The struggle to explore new forms of artistic expression continues away from the glare of shock art. Much of shock art’s attraction is in its ability to be condensed into a media-friendly event suited for the man of modern times who Paul Valery described as "[he] who no longer works at what cannot be abbreviated."
Continuing the struggle is Richard Halladay’s new exhibition called Constellation Series, a collection of works that requires much more fortitude than it takes to eat a piece of chocolate or view a piece of shock art.
Halladay describes the force of his work as "[a way] to direct you to read the space I create for you to experience." The viewer succeeds in answering Halladay’s call with a little patience–there is not a single privileged point or theme that can be grasped with a instant’s glance. Thus, his work avoids the fate of abbreviation. The reading Halladay conceives of in these works, if it is to be rigorous, is as complex as the painting. It takes a patient eye to experience each moment of the painting. They consist of multiple moments or qualities, and hence the works are faithful to the title of the exhibition: each forms a constellation, not a thing.
The paintings work within the tradition of Canadian Automatism and are a series of loops, circles and curves against a solid black wall. He differs from earlier abstract artists such as Mondrian whose more mathematical, grid patterns encapsulated relatively equal spaces. Halladay’s work pushes the inequality of the captured space further than Mondrian; the space captured by the loops and curves is not elemental but disparate. By this means, his work tends towards artistry rather than science.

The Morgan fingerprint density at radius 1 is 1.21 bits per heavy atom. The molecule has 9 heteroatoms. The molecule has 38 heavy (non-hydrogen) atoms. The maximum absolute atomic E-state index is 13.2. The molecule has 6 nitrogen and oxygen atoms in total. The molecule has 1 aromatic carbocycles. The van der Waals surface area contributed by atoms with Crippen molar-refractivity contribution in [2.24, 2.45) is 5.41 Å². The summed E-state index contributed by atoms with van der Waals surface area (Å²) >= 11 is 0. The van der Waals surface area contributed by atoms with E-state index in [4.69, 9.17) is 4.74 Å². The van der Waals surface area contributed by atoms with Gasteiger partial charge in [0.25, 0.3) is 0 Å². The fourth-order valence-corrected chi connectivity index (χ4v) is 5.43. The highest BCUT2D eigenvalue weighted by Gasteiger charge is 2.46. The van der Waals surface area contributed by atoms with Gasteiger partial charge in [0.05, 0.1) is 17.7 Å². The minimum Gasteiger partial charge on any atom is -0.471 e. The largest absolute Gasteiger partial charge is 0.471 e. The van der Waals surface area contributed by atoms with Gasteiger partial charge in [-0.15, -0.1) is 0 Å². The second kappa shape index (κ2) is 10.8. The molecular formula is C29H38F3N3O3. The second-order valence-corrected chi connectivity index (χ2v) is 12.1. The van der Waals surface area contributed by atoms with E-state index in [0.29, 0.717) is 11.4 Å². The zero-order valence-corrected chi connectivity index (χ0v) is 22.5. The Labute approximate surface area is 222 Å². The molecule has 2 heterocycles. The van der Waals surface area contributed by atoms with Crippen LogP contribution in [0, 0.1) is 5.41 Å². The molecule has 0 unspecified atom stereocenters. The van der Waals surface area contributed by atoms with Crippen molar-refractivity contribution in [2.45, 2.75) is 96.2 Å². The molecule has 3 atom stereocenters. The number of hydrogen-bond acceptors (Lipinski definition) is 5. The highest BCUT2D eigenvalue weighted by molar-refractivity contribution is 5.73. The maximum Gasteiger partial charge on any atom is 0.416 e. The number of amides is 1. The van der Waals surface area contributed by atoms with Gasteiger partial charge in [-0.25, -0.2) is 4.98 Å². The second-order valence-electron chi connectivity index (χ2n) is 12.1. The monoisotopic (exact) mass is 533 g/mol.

Yet Halladay is wrong to call his work "a temporal experience of what has been, rather than what is." This tendency towards nostalgia is also apparent in the categorization of Halladay’s work as modernist. Halladay does not have the same trust in civilization that the less attractive side of modernism does–ditch the easy label and realize that the past can only be brought to the present. As desirous as it may seem, there is no return to a period in history that might seem more artistically valuable than today.
Walking from the downtown core to the Stride Gallery makes you realize we don’t need a return in time–what we get from the exhibit is much more valuable. Spending time with his work can give us some well-needed time to think, some patience that is rare in our modern days where getting somewhere fast is the highest ambition.
Constellation Series will show at the Stride Gallery until Jan. 29.